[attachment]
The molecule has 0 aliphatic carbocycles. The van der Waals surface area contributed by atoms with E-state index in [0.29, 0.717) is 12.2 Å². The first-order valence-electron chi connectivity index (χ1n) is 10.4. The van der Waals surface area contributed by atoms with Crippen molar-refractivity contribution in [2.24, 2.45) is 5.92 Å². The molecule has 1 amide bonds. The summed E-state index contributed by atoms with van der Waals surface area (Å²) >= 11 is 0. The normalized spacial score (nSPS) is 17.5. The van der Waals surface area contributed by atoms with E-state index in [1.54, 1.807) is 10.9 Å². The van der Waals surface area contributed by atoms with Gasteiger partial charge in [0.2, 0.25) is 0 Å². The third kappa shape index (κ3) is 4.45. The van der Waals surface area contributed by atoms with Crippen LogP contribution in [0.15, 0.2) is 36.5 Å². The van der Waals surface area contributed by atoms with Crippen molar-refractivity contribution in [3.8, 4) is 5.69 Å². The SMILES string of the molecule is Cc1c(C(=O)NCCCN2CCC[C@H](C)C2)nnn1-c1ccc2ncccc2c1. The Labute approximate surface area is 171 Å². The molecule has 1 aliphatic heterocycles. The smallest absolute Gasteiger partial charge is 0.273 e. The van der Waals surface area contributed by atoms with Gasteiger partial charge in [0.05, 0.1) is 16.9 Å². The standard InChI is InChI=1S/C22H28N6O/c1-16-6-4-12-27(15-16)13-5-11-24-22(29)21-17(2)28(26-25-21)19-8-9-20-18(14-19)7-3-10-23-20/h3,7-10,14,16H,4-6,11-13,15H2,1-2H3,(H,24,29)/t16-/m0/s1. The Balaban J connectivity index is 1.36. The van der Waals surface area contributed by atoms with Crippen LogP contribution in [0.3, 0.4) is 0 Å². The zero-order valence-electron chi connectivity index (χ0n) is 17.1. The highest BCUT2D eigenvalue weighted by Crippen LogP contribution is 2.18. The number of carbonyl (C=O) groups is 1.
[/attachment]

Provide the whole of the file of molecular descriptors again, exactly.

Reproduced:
The molecule has 0 aliphatic carbocycles. The van der Waals surface area contributed by atoms with E-state index in [0.29, 0.717) is 12.2 Å². The first-order valence-electron chi connectivity index (χ1n) is 10.4. The van der Waals surface area contributed by atoms with Crippen molar-refractivity contribution in [2.24, 2.45) is 5.92 Å². The molecule has 1 amide bonds. The summed E-state index contributed by atoms with van der Waals surface area (Å²) >= 11 is 0. The normalized spacial score (nSPS) is 17.5. The van der Waals surface area contributed by atoms with E-state index in [1.54, 1.807) is 10.9 Å². The van der Waals surface area contributed by atoms with Gasteiger partial charge in [0.2, 0.25) is 0 Å². The third kappa shape index (κ3) is 4.45. The van der Waals surface area contributed by atoms with Crippen LogP contribution in [0.15, 0.2) is 36.5 Å². The van der Waals surface area contributed by atoms with Crippen molar-refractivity contribution in [3.8, 4) is 5.69 Å². The SMILES string of the molecule is Cc1c(C(=O)NCCCN2CCC[C@H](C)C2)nnn1-c1ccc2ncccc2c1. The Labute approximate surface area is 171 Å². The molecule has 1 aliphatic heterocycles. The smallest absolute Gasteiger partial charge is 0.273 e. The van der Waals surface area contributed by atoms with Gasteiger partial charge in [0.05, 0.1) is 16.9 Å². The standard InChI is InChI=1S/C22H28N6O/c1-16-6-4-12-27(15-16)13-5-11-24-22(29)21-17(2)28(26-25-21)19-8-9-20-18(14-19)7-3-10-23-20/h3,7-10,14,16H,4-6,11-13,15H2,1-2H3,(H,24,29)/t16-/m0/s1. The Balaban J connectivity index is 1.36. The van der Waals surface area contributed by atoms with Crippen LogP contribution in [0.3, 0.4) is 0 Å². The zero-order valence-electron chi connectivity index (χ0n) is 17.1. The highest BCUT2D eigenvalue weighted by Crippen LogP contribution is 2.18. The number of carbonyl (C=O) groups is 1.